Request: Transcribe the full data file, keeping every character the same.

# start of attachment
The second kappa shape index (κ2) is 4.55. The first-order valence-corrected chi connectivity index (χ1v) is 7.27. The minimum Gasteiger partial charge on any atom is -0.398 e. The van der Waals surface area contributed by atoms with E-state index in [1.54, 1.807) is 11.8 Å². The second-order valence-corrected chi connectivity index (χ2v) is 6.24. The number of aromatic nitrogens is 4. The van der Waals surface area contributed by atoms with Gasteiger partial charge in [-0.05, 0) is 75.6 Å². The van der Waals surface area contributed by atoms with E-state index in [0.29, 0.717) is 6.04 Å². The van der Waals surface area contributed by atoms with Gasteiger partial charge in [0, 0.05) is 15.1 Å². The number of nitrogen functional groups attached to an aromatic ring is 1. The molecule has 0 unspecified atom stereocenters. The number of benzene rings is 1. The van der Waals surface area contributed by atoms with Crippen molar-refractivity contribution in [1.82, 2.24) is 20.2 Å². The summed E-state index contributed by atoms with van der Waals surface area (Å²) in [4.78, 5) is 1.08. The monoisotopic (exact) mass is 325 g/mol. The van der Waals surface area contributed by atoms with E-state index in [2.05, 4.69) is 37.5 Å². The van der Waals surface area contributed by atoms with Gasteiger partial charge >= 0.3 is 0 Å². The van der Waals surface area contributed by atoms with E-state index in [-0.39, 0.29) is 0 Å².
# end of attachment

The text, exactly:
The second kappa shape index (κ2) is 4.55. The first-order valence-corrected chi connectivity index (χ1v) is 7.27. The minimum Gasteiger partial charge on any atom is -0.398 e. The van der Waals surface area contributed by atoms with E-state index in [1.54, 1.807) is 11.8 Å². The second-order valence-corrected chi connectivity index (χ2v) is 6.24. The number of aromatic nitrogens is 4. The van der Waals surface area contributed by atoms with Gasteiger partial charge in [-0.05, 0) is 75.6 Å². The van der Waals surface area contributed by atoms with E-state index in [0.29, 0.717) is 6.04 Å². The van der Waals surface area contributed by atoms with Gasteiger partial charge in [0, 0.05) is 15.1 Å². The number of nitrogen functional groups attached to an aromatic ring is 1. The molecule has 0 unspecified atom stereocenters. The number of benzene rings is 1. The van der Waals surface area contributed by atoms with Crippen molar-refractivity contribution in [1.82, 2.24) is 20.2 Å². The summed E-state index contributed by atoms with van der Waals surface area (Å²) in [4.78, 5) is 1.08. The monoisotopic (exact) mass is 325 g/mol. The van der Waals surface area contributed by atoms with E-state index in [2.05, 4.69) is 37.5 Å². The van der Waals surface area contributed by atoms with Gasteiger partial charge >= 0.3 is 0 Å². The van der Waals surface area contributed by atoms with E-state index in [-0.39, 0.29) is 0 Å².